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I've come across this problem and managed to get the right answer, but there remains a mystery that I wasn't quite able to solve: the minus sign (or a lack thereof)! Here's the problem and my solution:

A man walks across a bridge and when he's $40 \%$ of the way through, he spots a train incoming towards him at $40$ mph. He (through superhuman calculational ability or just massive pessimism) knows that if he would start sprinting towards the train, he would be run over at exactly the end of the bridge. He also knows that if he were to turn around and start sprinting away, he would be run over exactly at the beginning of the bridge. The question is to calculate how fast he can sprint.

So I pick a 'coordinate system' such that the origin is the beginning of the bridge, the end of the bridge is at a distance $d$ from the origin. At time $t=0$, the man's position is $\frac{2}{5}d$ and the train is at $d+l$. Denote:

$$s^{\pm}_{1}(t) \equiv \frac{2}{5}d \pm vt$$ $$s_2 (t) = d+l -40t$$

These are the positions of the man and the train respectively as functions of time. The plus/minus in the man's position is because he can either run towards or away from the train. With this notation, the conditions we are given are:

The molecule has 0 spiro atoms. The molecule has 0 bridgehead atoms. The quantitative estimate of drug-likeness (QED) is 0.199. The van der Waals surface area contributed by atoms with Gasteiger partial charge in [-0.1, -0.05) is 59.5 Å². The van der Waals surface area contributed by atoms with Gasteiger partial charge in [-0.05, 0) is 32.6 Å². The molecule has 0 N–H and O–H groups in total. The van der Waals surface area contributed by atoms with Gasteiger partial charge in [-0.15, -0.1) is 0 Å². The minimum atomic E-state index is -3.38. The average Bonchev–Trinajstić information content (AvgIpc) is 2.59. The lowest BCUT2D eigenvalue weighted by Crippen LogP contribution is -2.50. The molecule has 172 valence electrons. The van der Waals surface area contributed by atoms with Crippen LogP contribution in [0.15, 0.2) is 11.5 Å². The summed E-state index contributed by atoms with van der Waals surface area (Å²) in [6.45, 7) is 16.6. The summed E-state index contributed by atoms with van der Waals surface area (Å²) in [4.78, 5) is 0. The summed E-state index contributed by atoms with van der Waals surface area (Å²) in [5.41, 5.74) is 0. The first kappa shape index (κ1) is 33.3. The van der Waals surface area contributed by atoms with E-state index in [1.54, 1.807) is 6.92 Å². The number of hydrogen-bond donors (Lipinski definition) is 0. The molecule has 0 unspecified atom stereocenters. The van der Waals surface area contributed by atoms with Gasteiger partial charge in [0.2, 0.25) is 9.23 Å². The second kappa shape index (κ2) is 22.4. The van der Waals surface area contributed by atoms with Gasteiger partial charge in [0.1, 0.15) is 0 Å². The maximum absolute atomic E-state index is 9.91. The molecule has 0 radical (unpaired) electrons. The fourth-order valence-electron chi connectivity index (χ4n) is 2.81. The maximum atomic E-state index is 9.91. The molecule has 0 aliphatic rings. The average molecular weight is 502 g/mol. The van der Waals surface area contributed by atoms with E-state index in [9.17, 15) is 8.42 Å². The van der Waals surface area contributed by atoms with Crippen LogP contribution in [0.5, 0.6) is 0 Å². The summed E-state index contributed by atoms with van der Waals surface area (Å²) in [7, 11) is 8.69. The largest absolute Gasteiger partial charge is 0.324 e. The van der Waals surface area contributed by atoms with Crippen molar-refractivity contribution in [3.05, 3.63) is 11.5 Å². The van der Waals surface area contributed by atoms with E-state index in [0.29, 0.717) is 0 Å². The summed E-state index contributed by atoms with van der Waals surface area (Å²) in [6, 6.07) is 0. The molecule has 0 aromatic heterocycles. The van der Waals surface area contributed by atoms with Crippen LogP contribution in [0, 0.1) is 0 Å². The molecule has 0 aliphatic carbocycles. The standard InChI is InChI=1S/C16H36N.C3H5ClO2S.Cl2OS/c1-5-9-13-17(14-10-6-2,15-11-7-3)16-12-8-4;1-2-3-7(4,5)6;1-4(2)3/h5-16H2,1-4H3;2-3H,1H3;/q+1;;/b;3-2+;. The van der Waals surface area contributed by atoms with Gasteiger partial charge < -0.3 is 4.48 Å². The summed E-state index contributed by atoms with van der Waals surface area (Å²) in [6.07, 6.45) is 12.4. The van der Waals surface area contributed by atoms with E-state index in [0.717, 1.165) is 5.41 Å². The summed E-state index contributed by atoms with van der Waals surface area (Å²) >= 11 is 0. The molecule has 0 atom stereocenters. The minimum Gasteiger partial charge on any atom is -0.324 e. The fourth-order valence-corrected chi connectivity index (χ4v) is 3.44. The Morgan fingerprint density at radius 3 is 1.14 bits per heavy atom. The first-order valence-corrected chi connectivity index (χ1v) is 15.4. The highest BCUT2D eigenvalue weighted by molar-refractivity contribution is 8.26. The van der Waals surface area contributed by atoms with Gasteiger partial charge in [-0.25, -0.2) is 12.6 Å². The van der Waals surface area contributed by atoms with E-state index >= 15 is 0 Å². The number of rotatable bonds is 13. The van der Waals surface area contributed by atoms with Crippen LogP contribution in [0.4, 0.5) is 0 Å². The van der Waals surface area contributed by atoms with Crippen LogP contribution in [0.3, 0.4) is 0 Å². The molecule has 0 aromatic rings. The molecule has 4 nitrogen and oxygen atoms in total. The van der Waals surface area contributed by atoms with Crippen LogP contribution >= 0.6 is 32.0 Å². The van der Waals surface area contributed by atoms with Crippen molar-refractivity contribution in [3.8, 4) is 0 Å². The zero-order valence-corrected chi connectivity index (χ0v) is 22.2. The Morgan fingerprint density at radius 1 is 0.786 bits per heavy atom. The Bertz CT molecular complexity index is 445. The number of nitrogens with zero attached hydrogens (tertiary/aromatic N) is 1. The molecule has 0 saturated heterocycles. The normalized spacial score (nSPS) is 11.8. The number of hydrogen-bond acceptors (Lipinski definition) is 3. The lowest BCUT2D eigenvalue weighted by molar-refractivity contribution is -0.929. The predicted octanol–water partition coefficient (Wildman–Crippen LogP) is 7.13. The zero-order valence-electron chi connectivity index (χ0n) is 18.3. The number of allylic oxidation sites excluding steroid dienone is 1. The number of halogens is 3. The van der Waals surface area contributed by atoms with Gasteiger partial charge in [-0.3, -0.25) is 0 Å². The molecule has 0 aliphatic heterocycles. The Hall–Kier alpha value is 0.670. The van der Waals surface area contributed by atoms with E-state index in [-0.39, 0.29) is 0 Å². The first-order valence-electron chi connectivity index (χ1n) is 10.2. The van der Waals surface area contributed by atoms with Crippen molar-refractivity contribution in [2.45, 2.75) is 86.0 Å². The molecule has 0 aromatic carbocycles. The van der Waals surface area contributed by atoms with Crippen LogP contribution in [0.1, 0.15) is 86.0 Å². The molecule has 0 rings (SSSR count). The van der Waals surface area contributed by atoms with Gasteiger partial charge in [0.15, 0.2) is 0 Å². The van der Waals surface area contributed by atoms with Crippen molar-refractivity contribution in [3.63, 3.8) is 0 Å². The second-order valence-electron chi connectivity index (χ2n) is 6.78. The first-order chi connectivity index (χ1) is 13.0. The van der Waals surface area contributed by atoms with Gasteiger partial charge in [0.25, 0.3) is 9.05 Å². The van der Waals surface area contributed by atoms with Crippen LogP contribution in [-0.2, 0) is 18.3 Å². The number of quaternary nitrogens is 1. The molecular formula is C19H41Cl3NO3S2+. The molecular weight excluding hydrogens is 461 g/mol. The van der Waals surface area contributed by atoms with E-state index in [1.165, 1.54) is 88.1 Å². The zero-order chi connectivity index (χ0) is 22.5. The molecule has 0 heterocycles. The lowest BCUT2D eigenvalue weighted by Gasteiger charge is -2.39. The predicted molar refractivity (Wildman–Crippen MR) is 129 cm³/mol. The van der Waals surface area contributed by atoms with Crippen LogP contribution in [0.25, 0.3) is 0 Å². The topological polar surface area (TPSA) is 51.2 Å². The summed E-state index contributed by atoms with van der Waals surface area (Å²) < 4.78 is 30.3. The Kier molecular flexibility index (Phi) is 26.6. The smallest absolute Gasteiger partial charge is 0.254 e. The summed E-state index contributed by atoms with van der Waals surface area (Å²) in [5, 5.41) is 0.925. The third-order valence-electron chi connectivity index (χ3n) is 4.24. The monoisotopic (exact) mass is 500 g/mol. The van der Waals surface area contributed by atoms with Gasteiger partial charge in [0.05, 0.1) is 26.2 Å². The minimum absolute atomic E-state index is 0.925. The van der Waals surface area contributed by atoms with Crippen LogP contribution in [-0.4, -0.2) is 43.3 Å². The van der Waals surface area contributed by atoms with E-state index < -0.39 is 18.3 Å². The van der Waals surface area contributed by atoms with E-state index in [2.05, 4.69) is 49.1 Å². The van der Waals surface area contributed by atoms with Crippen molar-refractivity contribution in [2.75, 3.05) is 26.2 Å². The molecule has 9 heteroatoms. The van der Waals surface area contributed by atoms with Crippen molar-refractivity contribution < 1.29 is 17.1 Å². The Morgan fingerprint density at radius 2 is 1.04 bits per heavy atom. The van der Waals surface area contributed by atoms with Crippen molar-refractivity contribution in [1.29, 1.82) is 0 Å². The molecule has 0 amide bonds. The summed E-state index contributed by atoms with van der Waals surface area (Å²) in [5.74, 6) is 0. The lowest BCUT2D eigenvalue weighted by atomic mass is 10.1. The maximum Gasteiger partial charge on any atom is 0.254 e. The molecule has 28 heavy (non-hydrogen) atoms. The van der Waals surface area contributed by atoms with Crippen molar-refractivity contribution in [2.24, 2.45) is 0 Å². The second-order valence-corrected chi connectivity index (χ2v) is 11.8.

$$s^+_1(t_0)=s_2(t_0)=d$$ $$s^-_1(t_1)=s_2(t_1)=0$$

From the first condition, we get a system of equation which after eliminating the time, gives $$v=24 \frac{d}{l}.$$

From the second condition, we get $$v=16 \frac{d}{d+l}.$$

This implies $$v=-8.$$

The correct answer is $v=8$mph, so the solution is more or less correct. But the way I've set up the notation, shouldn't I get a positive answer? Where's the mistake?

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It means that the train is on the other side. If you're running towards the train you can't cover more distance (60%) than running away from the train (40%) until you hit the train as stated in your problem. –  karakfa Jul 30 '13 at 21:33
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The problem does not make sense, if he is only $2/5$ across, and the train is in front of him. –  André Nicolas Jul 30 '13 at 21:36
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You have picked the wrong direction of travel for the train. –  Mark Bennet Jul 30 '13 at 21:37

1 Answer 1

up vote 1 down vote accepted

You should put your train to the "left" of the guy. Otherwise, your second paragraph is physically impossible.

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Thanks, and thanks to everyone who commented to this effect. –  DepeHb Jul 30 '13 at 21:43

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